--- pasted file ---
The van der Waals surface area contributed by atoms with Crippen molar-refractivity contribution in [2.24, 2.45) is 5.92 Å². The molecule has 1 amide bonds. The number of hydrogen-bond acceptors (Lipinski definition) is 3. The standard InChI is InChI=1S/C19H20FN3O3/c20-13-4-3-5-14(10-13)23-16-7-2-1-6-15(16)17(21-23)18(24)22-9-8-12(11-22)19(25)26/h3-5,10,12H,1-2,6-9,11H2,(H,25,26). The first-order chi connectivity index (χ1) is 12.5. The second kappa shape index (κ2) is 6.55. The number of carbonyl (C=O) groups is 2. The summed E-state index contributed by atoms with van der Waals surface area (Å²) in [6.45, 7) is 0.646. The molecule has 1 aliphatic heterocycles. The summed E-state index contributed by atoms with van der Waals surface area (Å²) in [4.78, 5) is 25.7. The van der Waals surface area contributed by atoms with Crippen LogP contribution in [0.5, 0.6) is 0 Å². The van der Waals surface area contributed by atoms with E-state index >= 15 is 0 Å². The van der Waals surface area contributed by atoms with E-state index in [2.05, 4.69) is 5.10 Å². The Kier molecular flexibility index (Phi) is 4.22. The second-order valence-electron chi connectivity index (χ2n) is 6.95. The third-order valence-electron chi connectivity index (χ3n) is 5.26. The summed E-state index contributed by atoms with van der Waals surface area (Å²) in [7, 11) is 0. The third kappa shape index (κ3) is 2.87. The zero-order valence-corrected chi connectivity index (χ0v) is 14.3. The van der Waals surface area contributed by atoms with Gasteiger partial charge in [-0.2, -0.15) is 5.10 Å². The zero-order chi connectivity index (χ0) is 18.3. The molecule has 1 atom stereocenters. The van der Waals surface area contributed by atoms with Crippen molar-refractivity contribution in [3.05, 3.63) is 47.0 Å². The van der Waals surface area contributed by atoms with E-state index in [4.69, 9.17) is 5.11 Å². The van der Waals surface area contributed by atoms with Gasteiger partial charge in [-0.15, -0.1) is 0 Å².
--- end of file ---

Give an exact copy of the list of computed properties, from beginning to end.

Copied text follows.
The van der Waals surface area contributed by atoms with Crippen molar-refractivity contribution in [2.24, 2.45) is 5.92 Å². The molecule has 1 amide bonds. The number of hydrogen-bond acceptors (Lipinski definition) is 3. The standard InChI is InChI=1S/C19H20FN3O3/c20-13-4-3-5-14(10-13)23-16-7-2-1-6-15(16)17(21-23)18(24)22-9-8-12(11-22)19(25)26/h3-5,10,12H,1-2,6-9,11H2,(H,25,26). The first-order chi connectivity index (χ1) is 12.5. The second kappa shape index (κ2) is 6.55. The number of carbonyl (C=O) groups is 2. The summed E-state index contributed by atoms with van der Waals surface area (Å²) in [6.45, 7) is 0.646. The molecule has 1 aliphatic heterocycles. The summed E-state index contributed by atoms with van der Waals surface area (Å²) in [4.78, 5) is 25.7. The van der Waals surface area contributed by atoms with Crippen LogP contribution in [0.5, 0.6) is 0 Å². The van der Waals surface area contributed by atoms with E-state index >= 15 is 0 Å². The van der Waals surface area contributed by atoms with E-state index in [2.05, 4.69) is 5.10 Å². The Kier molecular flexibility index (Phi) is 4.22. The second-order valence-electron chi connectivity index (χ2n) is 6.95. The third-order valence-electron chi connectivity index (χ3n) is 5.26. The summed E-state index contributed by atoms with van der Waals surface area (Å²) in [7, 11) is 0. The third kappa shape index (κ3) is 2.87. The zero-order valence-corrected chi connectivity index (χ0v) is 14.3. The van der Waals surface area contributed by atoms with Gasteiger partial charge in [-0.2, -0.15) is 5.10 Å². The zero-order chi connectivity index (χ0) is 18.3. The molecule has 1 atom stereocenters. The van der Waals surface area contributed by atoms with Crippen molar-refractivity contribution in [3.05, 3.63) is 47.0 Å². The van der Waals surface area contributed by atoms with E-state index in [4.69, 9.17) is 5.11 Å². The van der Waals surface area contributed by atoms with Gasteiger partial charge in [-0.15, -0.1) is 0 Å².